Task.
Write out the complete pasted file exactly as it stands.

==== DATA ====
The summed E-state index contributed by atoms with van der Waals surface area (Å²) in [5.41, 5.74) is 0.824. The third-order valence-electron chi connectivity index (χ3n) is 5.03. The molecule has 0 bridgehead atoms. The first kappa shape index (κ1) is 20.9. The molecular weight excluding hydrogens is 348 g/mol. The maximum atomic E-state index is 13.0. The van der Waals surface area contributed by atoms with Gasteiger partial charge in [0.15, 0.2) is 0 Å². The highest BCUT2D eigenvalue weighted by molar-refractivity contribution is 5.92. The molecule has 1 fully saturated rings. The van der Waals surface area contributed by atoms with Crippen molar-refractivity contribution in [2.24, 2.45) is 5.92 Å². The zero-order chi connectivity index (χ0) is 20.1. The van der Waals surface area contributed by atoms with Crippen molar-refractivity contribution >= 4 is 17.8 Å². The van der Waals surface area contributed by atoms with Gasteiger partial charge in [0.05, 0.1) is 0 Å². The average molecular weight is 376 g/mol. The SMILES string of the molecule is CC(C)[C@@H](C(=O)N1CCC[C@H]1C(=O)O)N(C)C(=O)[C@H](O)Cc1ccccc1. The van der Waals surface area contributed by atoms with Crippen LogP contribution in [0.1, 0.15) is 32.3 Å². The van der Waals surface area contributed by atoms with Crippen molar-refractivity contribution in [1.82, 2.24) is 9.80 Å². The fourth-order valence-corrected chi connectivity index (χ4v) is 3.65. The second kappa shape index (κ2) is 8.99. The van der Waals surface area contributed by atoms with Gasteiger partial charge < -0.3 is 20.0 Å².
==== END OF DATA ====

The summed E-state index contributed by atoms with van der Waals surface area (Å²) in [5.41, 5.74) is 0.824. The third-order valence-electron chi connectivity index (χ3n) is 5.03. The molecule has 0 bridgehead atoms. The first kappa shape index (κ1) is 20.9. The molecular weight excluding hydrogens is 348 g/mol. The maximum atomic E-state index is 13.0. The van der Waals surface area contributed by atoms with Gasteiger partial charge in [0.15, 0.2) is 0 Å². The highest BCUT2D eigenvalue weighted by molar-refractivity contribution is 5.92. The molecule has 1 fully saturated rings. The van der Waals surface area contributed by atoms with Crippen molar-refractivity contribution in [2.24, 2.45) is 5.92 Å². The zero-order chi connectivity index (χ0) is 20.1. The van der Waals surface area contributed by atoms with Crippen molar-refractivity contribution >= 4 is 17.8 Å². The van der Waals surface area contributed by atoms with Gasteiger partial charge in [0.05, 0.1) is 0 Å². The average molecular weight is 376 g/mol. The SMILES string of the molecule is CC(C)[C@@H](C(=O)N1CCC[C@H]1C(=O)O)N(C)C(=O)[C@H](O)Cc1ccccc1. The van der Waals surface area contributed by atoms with Crippen LogP contribution in [0.1, 0.15) is 32.3 Å². The van der Waals surface area contributed by atoms with Crippen molar-refractivity contribution in [1.82, 2.24) is 9.80 Å². The fourth-order valence-corrected chi connectivity index (χ4v) is 3.65. The second kappa shape index (κ2) is 8.99. The van der Waals surface area contributed by atoms with Gasteiger partial charge < -0.3 is 20.0 Å².